Engendering positive social capital requires that all three types of social capital are fostered together. Activities that aim to build only bonding social capital between members of the same age group, for example, may only serve to strengthen the cohesion of urban gangs. Likewise, social isolation can result if bridging and linking capital between groups are not built simultaneously, frustrating the potentially positive contribution to conflict resilience (Snoxell, et al., 2006). Such approaches can produce negative social capital - namely, when bonds are formed between groups to produce outcomes that can exacerbate human insecurity.

Building positive social capital between specific groups can be particularly effective in creative problem-solving to foster peace and cohesion at the local level.  In post-conflict environments, people turn to social networks first to provide security and basic services, such as neighbourhood watch groups and garbage collection initiatives (Interpeace, 2006). In Somalia, the Somali Youth Development Network, based in Mogadishu, allows young people to work together in peace-building dialogue and activities (Ali, 2006).

References

Class Lecture. PPG 1001 The Policy Process. University of Toronto School of Public Policy and Governance.
Social Capital. Wikipedia: The Free Encyclopedia. Wikimedia Foundation, Inc. 24 March 2002, from
http://en.wikipedia.org/wiki/Social_capital.

Pal, L. (2006). Beyond Policy Analysis: Public Issue Management in Turbulent Times. Third Edition. Toronto: Nelson – Thomson.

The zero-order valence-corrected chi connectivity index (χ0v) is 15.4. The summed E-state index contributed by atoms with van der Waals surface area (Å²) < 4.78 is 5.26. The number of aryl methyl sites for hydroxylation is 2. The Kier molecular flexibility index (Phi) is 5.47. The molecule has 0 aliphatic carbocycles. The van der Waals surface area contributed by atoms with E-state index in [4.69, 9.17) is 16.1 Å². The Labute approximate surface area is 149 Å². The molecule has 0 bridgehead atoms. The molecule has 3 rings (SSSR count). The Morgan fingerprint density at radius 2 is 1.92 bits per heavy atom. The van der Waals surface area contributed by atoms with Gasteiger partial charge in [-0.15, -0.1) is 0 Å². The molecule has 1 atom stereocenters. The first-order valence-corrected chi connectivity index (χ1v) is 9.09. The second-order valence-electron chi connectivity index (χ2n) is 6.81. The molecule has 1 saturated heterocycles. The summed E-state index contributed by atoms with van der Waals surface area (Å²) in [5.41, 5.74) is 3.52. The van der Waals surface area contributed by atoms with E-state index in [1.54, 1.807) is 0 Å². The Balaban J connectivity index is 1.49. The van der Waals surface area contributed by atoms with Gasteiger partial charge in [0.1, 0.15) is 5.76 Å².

Canadian Consortium on Human Security (CCHS) (2007). Human Security for an Urban Century: Local Challenges, Global Perspectives.  Retrieved on July 5, 2008, from
http://humansecurity-cities.org//sites/hscities/files/Human_Security_for_an_Urban_Century.pdf.
     
Social Capital

The degree to which members of a community trust each other and engage in reciprocal relations based on that trust.

(Pal, 2006, p.183)

------------------------

The notion that social capital is a major contributor to effective government and competitive economies is relatively new. Popularized in large measure by American political scientist Robert Putnam, social capital is a subjective concept that takes into account the levels of trust, cooperation, understanding and generosity between individuals and groups, and within communities.  These continually reinforcing 'soft' factors, which enforce a sense of the consistency of behaviour, norms and even application of laws across a society, can have enormous influence in providing the environment to allow institutions and markets to function effectively and efficiently.

The concept that underlies social capital has a much longer history; thinkers exploring the relation between associational life and democracy were using similar concepts regularly by the 19th century, drawing on the work of earlier writers such as James Madison (The Federalist Papers), Alexis de Tocqueville (Democracy in America) to integrate concepts of social cohesion and connectedness into the pluralist tradition in American political science. John Dewey may have made the first direct mainstream use of "social capital" in The School and Society in 1899, though he did not offer a definition.
Social capital lends itself to multiple definitions, interpretations, and uses. David Halpern argues that the popularity of social capital for policymakers is linked to the concept's duality, coming because "it has a hardnosed economic feel while restating the importance of the social." For researchers, the term is popular partly due to the broad range of outcomes it can explain; the multiplicity of uses for social capital has led to a multiplicity of definitions.